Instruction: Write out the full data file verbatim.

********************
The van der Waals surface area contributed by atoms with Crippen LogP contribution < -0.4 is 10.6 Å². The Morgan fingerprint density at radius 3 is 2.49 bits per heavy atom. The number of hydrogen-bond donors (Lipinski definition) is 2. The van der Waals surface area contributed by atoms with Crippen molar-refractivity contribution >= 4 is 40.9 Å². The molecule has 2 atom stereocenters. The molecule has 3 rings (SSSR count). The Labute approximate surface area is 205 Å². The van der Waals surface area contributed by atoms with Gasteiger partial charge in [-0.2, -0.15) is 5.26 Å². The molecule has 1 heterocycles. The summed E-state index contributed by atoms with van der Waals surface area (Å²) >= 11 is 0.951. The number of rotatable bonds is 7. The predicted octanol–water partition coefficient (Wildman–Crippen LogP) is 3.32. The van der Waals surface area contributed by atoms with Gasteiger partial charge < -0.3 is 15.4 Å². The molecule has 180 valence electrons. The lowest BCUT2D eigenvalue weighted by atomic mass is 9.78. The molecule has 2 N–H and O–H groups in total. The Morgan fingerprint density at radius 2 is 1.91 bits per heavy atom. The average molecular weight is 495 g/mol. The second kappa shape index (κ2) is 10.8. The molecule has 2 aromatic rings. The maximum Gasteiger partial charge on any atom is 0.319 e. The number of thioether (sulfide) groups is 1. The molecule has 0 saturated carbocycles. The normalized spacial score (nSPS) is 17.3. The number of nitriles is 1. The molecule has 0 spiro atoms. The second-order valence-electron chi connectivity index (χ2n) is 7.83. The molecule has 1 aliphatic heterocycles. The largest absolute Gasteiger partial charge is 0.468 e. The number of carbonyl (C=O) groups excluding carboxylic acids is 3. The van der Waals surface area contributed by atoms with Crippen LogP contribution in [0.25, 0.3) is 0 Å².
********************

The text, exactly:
The van der Waals surface area contributed by atoms with Crippen LogP contribution < -0.4 is 10.6 Å². The Morgan fingerprint density at radius 3 is 2.49 bits per heavy atom. The number of hydrogen-bond donors (Lipinski definition) is 2. The van der Waals surface area contributed by atoms with Crippen molar-refractivity contribution >= 4 is 40.9 Å². The molecule has 2 atom stereocenters. The molecule has 3 rings (SSSR count). The Labute approximate surface area is 205 Å². The van der Waals surface area contributed by atoms with Gasteiger partial charge in [-0.2, -0.15) is 5.26 Å². The molecule has 1 heterocycles. The summed E-state index contributed by atoms with van der Waals surface area (Å²) >= 11 is 0.951. The number of rotatable bonds is 7. The predicted octanol–water partition coefficient (Wildman–Crippen LogP) is 3.32. The van der Waals surface area contributed by atoms with Gasteiger partial charge < -0.3 is 15.4 Å². The molecule has 180 valence electrons. The lowest BCUT2D eigenvalue weighted by atomic mass is 9.78. The molecule has 2 N–H and O–H groups in total. The Morgan fingerprint density at radius 2 is 1.91 bits per heavy atom. The average molecular weight is 495 g/mol. The second kappa shape index (κ2) is 10.8. The molecule has 2 aromatic rings. The maximum Gasteiger partial charge on any atom is 0.319 e. The number of thioether (sulfide) groups is 1. The molecule has 0 saturated carbocycles. The normalized spacial score (nSPS) is 17.3. The number of nitriles is 1. The molecule has 0 spiro atoms. The second-order valence-electron chi connectivity index (χ2n) is 7.83. The molecule has 1 aliphatic heterocycles. The largest absolute Gasteiger partial charge is 0.468 e. The number of carbonyl (C=O) groups excluding carboxylic acids is 3. The van der Waals surface area contributed by atoms with Crippen LogP contribution in [0.25, 0.3) is 0 Å².